Contact: John Culclasure, Southeastern States Assistant Director
On December 1, the North Carolina Wildlife Resources Commission (WRC) opened the public comment period for proposed rule changes for the 2021-2022 seasons, including three rule proposals that would open Sunday hunting on 51 Game Lands.
Since the passage of the Outdoor Heritage Enhanced Act of 2017, which transferred regulatory authority for public lands Sunday hunting from the legislature to the WRC, the Congressional Sportsmen’s Foundation (CSF) has worked to encourage the WRC to move forward with rulemaking to allow Sunday hunting on Game Lands
No Game Lands are currently open for Sunday hunting, and hunters are the only user-group excluded from Game Lands on Sundays.
In October, CSF and a coalition of in-state and national partners submitted a letter to the WRC expressing support for opening Sunday hunting. Expanding Sunday hunting opportunities is critical to hunter recruitment, retention and reactivation efforts. Additionally, opening Sunday hunting on Game Lands would support conservation funding for the WRC and benefit North Carolina’s economy.
CSF encourages sportsmen and women that hunt in North Carolina to comment in support of the following proposed rules:
- G17 – Creates “Four Days per Week Game Lands” and “Seven Day per Week Game Lands.” Hunting on Sunday is allowed on Game Lands under these designations.
- G18 – Recommends six Game Lands as “Four Days per Week Game Lands” which would allow Sunday hunting on these Game Lands.
- G19 – Recommends 45 Game Lands as “Seven Day per Week Game Lands” which would allow Sunday hunting on these Game Lands.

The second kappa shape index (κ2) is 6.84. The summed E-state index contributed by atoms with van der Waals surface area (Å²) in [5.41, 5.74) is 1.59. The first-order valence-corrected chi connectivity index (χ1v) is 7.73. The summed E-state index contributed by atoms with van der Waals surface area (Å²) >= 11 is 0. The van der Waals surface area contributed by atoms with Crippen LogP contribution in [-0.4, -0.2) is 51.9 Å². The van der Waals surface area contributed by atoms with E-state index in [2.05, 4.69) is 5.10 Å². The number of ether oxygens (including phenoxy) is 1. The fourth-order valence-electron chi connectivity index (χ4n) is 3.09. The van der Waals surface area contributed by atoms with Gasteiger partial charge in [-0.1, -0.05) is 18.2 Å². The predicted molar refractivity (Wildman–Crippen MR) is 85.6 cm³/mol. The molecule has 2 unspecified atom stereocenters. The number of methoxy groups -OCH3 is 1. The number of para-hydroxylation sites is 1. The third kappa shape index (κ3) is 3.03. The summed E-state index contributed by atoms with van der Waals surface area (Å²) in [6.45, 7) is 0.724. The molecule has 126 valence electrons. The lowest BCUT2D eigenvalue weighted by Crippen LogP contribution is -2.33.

Furthermore, rule proposal G20 proposes to prohibit bear hunting on Sunday in 19 Game Lands in the Coastal Bear Management Unit.
Comments may be submitted online through February 1. Feedback can also be provided at the public meetings, three in-person and one virtual, in January.
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Sportsmen and women have been on the receiving end of increased attention from the non-hunting public, criticizing the traditional “grip and grin” photos on various social media platforms. As a sportsman or sportswoman, what strategies have you utilized to address this negative feedback?Vote Here
- I don’t post “grip and grin” photos for that reason (40.00%)
- My social media is private to avoid unwanted comments (20.00%)
- I engage the individual in the comment section or in direct messages (0.00%)
- I post more “grip and grin” photos to prove a point (0.00%)
- When posting hunting or fishing photos I tell a narrative that focuses on aspects of hunting that the general public widely supports, such as the procurement of meat for family and friends (10.00%)
- I don’t engage those individuals (30.00%)